The optic nerve (CN II) is the second of the cranial nerves. It transmits visual sensory information from the retina to the brain. It passes from the optic disc to the optic chiasm, and then continues as the optic tract to the lateral geniculate nucleus, and then to the primary visual cortex of the occipital lobe.

In order to gain a full understanding of the optic nerve, it is essential to understand the anatomy of the retina and the entire visual pathway.

 

The retina

The retina is the light-sensitive inner layer of the eye. It is a layered structure of neurons that are interconnected by synapses. The only neurons that are light sensitive are the photoreceptor cells, the rods and cones (shown on the far right of the image below).

The rods function mainly in dim light and are responsible for black-and-white vision. The cones function best in bright light and are responsible for colour vision. When light reaches the rods and cones, a chemical change occurs that results in a signal being transmitted to the horizontal layer (the yellow layer in the image below) and then onto the bipolar cells (red cells on the image below).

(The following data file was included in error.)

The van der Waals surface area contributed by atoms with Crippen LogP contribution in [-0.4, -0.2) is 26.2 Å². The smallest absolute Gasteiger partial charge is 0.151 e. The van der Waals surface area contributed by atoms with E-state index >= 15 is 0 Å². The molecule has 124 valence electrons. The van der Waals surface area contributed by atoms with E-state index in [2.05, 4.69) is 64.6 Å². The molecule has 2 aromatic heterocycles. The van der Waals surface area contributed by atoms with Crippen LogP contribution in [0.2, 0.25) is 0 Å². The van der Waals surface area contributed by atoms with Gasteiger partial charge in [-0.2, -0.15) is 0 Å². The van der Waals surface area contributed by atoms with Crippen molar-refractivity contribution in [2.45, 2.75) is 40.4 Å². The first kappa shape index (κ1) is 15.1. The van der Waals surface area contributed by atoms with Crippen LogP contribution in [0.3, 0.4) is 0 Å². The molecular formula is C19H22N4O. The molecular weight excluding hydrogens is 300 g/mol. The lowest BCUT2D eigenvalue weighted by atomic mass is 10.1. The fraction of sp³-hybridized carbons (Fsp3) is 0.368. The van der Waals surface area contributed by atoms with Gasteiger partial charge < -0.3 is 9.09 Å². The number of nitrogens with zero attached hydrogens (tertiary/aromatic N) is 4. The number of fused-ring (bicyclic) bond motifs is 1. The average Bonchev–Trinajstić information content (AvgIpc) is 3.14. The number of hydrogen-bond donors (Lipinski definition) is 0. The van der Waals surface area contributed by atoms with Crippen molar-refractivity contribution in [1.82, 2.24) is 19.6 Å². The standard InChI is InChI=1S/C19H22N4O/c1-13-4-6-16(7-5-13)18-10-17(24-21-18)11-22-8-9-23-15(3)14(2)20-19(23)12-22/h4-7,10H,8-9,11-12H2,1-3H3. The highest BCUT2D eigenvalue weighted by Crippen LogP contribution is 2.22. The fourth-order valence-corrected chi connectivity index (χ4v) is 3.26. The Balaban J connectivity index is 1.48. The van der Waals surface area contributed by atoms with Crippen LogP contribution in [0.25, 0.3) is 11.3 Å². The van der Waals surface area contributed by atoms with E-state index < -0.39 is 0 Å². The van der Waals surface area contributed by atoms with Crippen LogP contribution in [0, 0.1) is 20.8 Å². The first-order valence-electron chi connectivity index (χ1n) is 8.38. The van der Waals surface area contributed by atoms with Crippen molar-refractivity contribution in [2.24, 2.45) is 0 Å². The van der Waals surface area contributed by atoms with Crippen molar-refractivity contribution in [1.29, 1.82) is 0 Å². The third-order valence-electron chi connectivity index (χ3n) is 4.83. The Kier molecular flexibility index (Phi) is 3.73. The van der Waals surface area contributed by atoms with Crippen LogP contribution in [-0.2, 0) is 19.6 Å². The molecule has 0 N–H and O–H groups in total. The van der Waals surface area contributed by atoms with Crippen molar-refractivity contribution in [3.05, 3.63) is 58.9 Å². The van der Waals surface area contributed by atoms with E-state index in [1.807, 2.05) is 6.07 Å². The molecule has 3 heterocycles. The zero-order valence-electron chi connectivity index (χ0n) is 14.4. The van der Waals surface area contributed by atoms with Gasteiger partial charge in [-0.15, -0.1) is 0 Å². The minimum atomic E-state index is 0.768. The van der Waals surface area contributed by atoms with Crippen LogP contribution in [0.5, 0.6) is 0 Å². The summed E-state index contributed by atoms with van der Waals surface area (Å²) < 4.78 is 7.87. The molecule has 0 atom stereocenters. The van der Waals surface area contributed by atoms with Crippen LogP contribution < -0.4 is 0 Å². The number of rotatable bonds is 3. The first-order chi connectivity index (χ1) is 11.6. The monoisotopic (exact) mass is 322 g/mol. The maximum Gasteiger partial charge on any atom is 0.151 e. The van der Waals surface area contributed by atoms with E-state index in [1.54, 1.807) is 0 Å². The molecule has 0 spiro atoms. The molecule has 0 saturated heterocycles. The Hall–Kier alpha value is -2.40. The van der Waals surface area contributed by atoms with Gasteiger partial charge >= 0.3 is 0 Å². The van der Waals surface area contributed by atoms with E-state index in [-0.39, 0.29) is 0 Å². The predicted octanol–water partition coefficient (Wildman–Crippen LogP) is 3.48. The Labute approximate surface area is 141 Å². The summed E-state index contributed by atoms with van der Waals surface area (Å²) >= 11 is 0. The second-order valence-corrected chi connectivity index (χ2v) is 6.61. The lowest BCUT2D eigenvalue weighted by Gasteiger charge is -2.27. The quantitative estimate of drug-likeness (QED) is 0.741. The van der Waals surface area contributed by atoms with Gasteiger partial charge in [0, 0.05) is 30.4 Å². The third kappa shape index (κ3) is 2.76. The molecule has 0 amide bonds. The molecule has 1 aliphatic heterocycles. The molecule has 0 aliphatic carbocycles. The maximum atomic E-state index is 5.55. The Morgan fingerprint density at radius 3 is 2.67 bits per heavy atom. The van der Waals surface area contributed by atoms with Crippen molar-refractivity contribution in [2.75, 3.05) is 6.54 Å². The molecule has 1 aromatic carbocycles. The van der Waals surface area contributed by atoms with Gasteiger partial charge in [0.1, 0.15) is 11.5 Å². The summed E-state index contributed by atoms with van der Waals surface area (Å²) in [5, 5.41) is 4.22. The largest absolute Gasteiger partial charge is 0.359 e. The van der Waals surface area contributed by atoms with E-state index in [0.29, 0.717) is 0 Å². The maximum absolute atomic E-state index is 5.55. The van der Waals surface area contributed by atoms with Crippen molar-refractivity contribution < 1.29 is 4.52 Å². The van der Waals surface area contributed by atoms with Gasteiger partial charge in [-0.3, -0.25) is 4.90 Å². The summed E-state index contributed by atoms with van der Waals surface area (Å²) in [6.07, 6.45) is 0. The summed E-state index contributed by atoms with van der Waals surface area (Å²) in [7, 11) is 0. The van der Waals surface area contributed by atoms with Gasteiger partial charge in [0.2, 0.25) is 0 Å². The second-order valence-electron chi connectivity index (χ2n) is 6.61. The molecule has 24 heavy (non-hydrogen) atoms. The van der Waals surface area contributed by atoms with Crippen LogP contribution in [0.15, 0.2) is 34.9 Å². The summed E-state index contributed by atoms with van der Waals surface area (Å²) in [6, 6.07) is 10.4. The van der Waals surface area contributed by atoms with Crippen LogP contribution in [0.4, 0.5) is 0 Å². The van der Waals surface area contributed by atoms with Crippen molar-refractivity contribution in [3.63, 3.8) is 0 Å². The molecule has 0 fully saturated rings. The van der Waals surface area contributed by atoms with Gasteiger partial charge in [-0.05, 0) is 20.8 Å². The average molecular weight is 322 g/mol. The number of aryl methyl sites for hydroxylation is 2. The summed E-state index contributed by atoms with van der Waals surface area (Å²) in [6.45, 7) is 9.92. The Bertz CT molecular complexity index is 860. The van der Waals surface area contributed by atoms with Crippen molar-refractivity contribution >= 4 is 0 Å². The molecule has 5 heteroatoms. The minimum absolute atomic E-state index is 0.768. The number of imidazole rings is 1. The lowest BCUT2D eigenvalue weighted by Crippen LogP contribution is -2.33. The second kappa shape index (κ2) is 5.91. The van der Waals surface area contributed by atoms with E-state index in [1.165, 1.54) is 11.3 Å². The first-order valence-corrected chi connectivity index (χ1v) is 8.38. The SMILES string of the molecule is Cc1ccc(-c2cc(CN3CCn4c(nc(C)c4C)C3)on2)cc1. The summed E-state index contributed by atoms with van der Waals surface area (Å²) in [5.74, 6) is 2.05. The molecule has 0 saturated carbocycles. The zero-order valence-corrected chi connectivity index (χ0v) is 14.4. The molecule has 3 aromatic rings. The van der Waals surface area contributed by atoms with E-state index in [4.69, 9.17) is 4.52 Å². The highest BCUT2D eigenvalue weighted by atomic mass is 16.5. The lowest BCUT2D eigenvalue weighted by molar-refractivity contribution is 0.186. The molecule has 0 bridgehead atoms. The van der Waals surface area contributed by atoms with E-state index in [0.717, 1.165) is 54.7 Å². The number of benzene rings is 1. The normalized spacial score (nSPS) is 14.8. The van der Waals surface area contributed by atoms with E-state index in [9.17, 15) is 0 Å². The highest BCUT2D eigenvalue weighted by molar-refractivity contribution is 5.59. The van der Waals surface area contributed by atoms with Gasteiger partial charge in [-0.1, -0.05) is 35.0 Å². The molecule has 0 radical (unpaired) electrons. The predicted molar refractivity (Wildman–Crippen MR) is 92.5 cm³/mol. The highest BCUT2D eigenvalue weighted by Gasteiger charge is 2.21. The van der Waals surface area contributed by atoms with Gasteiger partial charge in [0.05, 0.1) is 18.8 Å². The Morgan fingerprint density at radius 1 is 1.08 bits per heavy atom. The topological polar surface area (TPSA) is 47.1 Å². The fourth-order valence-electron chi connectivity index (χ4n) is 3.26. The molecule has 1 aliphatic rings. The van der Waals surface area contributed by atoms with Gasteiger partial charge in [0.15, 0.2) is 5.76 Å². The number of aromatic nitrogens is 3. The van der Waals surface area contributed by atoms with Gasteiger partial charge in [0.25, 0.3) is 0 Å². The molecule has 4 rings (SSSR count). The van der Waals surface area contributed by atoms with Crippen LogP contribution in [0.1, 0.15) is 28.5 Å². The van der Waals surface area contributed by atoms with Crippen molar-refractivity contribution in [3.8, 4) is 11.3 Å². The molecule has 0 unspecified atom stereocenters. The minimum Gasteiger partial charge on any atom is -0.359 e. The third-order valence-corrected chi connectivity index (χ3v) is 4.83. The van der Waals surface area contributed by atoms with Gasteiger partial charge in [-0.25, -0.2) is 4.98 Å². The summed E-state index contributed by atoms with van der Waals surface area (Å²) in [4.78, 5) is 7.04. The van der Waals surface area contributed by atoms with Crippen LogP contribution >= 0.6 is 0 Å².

The bipolar cells are situated between the photoreceptor cells and the ganglion cells. They have a central body from which two sets of processes arise that synapse either with the horizontal cells or the photoreceptor cells directly. They then act to transmit signals, either directly or indirectly, from the photoreceptors to the ganglion cells (purple cells on the image below).

The ganglion cells receive information from the bipolar cells and transmit visual information into the optic nerve fibres.

 

The retina, image adapted from Wikipedia Courtesy of Anka Friedrich CC BY-SA 3.0

 

 

The optic nerve

The optic nerve (CN II) is formed by the union of axons from the retinal ganglion cells and glial cells in the retina. The optic nerve passes through the orbit within the dural sheath and within the cone of muscles.

After formation, the optic nerve leaves the orbit via the optic canal, which is situated in the body of the sphenoid bone, to enter the middle cranial fossa. Here it lies superior to the ophthalmic artery.

Within the middle cranial fossa, the optic nerves from each eye run posteromedially to unite at the optic chiasm. The optic chiasm is located immediately below the hypothalamus and in close proximity to the pituitary gland. Fibres from the nasal (medial) half of the retina cross over at this point, forming the optic tracts.